Give a hand to keep our beaches clean

About 1.5 million tons of debris dislodged by the March 2011 Japanese tsunami is currently floating through the Pacific Ocean and is expected to start washing up on Alaska coastlines soon.

Those who have been keeping an eye on the situation, such as the Center for Alaskan Coastal Studies' Patrick Chandler, say that debris could, and likely has started washing up on Cook Inlet shores.

As Chandler pointed out, it is not a matter of if, rather a question of when and how much of that debris will land in our back yards.

With that in mind, we need to remember federal organizations such as the National Oceanic and Atmospheric Administration and the Environmental Protection Agency, simply can't manage the clean up and mitigation by themselves. There just isn't enough money in the world to put a volunteer on each beach in Alaska, or anywhere else the debris might wash up.

So, that's where you come in.

We'd like to encourage residents to take it upon themselves to keep an eye toward the beaches this summer and report any suspicious debris they find through the proper methods.

It doesn't have to be hard. Instead of walking around your neighborhood after work, drive to the beach and go for a walk there.

If you find something that might be from the tsunami debris field, you should try to get its GPS coordinates, take lots of photos, type up a brief report and email those to NOAA at disasterdebris@noaa.org. Such information is important to catalogue.

Afterwards, if it's safe to, pick it up and properly dispose of it, or call the CACS at 235-6667 to get it in the right hands for a debris-centered art project being compiled.

If the debris is too big, looks hazardous, or contains human remains, call the Alaska State Troopers at 262-4453.

Although the debris can be a sad reminder of a tragedy, some good can be made from the situation we face -- added attention to our beaches, which are always in need of more cleaning.

As Chandler put it, debris is nothing new to Alaska's coastlines. Catcher beaches have been piling up with garbage, driftwood and other materials for decades. Tons and tons of trash likely line the Alaska coast, much of which will likely be there for a long time due to its remote location.

However, we can make a difference on the beaches in our backyard. While you are out this summer walking the beach in search of tsunami debris, bring a bag with you to nab other trash that might have washed up.

For that matter, we should all do the same when we're on our favorite river, lake, running or hiking path this summer.

Today being Earth Day, we'd also like to remind you to go out, get some fresh air and enjoy the Kenai Peninsula spring. Take a minute to admire the area's beauty and remember that we should strive to keep it that way. It's taken a lot of volunteer effort to keep trash from piling up along the areas we frequent. So take a minute and consider that and do what you can to pay it forward -- reduce, reuse and recycle.
 
In short: The tsunami debris washing up on our shores likely soon is a good reminder that we should pay a bit more attention to those areas, making sure they are clean for the continued health of the area. Whether you created the trash or not, it's now on our beaches and we share the responsibility to take care of it.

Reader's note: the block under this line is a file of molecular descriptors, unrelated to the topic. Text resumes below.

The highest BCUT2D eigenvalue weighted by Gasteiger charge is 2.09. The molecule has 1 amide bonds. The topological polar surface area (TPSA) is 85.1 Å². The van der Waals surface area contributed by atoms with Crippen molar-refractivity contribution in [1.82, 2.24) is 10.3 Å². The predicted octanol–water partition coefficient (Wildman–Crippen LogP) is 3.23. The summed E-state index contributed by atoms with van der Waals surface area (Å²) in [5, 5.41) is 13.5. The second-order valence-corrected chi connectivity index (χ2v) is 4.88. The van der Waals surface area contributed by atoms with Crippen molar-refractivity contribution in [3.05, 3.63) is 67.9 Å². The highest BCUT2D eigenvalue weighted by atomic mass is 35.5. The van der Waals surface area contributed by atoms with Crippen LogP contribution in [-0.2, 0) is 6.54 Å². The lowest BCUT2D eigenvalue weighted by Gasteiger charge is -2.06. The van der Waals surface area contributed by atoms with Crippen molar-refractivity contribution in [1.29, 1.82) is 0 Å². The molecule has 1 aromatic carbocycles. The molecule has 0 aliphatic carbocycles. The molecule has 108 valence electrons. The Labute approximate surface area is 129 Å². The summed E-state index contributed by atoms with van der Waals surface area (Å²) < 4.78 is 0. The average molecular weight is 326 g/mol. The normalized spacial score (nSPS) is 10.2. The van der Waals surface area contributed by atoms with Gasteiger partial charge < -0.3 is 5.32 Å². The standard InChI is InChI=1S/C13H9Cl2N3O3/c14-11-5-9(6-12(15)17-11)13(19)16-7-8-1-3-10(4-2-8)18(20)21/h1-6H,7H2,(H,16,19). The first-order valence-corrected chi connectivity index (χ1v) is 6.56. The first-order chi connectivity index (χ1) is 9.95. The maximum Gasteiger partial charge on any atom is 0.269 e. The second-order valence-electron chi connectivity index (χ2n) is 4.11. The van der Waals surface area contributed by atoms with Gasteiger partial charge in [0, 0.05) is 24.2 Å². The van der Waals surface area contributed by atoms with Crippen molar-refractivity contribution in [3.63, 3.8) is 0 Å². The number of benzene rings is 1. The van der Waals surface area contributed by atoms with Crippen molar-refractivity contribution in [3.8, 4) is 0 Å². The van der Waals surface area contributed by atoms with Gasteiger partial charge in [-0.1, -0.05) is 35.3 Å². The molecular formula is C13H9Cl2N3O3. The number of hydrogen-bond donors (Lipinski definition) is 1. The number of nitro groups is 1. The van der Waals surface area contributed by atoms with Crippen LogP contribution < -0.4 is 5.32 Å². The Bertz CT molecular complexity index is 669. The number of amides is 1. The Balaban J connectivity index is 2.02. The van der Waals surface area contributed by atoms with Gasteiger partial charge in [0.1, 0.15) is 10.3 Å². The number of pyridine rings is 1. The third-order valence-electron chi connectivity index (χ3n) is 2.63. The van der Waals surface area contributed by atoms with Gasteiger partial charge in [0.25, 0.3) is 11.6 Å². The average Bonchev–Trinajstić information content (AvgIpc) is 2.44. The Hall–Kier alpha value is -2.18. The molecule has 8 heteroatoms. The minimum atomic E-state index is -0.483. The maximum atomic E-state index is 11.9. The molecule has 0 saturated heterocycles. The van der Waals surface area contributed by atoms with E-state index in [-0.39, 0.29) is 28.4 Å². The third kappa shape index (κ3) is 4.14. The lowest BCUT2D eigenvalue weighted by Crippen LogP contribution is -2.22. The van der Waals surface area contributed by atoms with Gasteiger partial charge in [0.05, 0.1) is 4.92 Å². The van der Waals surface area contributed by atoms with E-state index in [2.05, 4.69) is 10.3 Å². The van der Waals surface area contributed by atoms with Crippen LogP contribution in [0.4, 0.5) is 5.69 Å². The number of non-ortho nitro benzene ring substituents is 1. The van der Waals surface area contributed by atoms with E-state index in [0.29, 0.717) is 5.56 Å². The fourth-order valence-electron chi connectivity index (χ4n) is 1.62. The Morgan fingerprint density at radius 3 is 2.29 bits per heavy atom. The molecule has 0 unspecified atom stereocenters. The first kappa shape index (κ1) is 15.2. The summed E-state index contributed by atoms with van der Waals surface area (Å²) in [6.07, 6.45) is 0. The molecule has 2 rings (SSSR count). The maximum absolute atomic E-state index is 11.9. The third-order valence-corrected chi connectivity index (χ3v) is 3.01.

Where to report tsunami debris:
* Hazardous debris at sea: U.S. Coast Guard, Sector Anchorage — 271-6769
* Human remains — Alaska State Troopers, 262-4453
* Cultural items — NOAA, DisasterDebris@noaa.org
* Other debris — Center for Alaskan Coastal Studies, 235-6667 or info@akcoastalstudies.org
* For more information, visit NOAA’s Marine Debris website at marinedebris.noaa.gov/info/japanfaqs.html
* Contact Patrick Chandler at patrick@akcoastalstudies.org for help organizing beach cleanup efforts.

More

Op-ed: Trump won the news conference

Donald Trump should do press conferences more often. Not for the country’s sake, certainly not for the media’s sake, but for his. He really shouldn’t have waited 167-plus days to hold one, because the man gives great sound bite. Although I’ve participated in probably thousands of these staged encounters as a reporter, they’re not my favorite way of getting news — you almost never get any. The guy at the podium controls the proceeding. He can get his message out with little challenge from the assembled journalists who are limited to a question and a follow-up, maybe. Politicians can bob and weave through that without any of us landing a blow. And that’s our job: to penetrate the canned responses to their version of the controversy du jour and get at whatever truth they are hiding. Besides, Trump — who uses contempt for the media as a weapon, his preferred way to discredit reporting that displeases him —has a wonderful forum to do that. At the very least he should hold these confrontations as a supplement to his Twitter tirades. And frequently. It’s his opportunity to hold the media hostage as they cover live his rain of abuse on them.

Read more

Good luck in Juneau

The 30th Alaska Legislature gavels in on Tuesday, and we’d like to take a moment to wish our Kenai Peninsula legislators good luck over the coming months in Juneau.

Read more

Ready to weather the storm

If there’s a bright spot in the recent headlines regarding Alaska’s economy, it’s this: on the Kenai Peninsula, the bad news isn’t nearly as bad as it could be.

Read more

Letters to the editor

Chuitna mine threatens Alaska way of life

Read more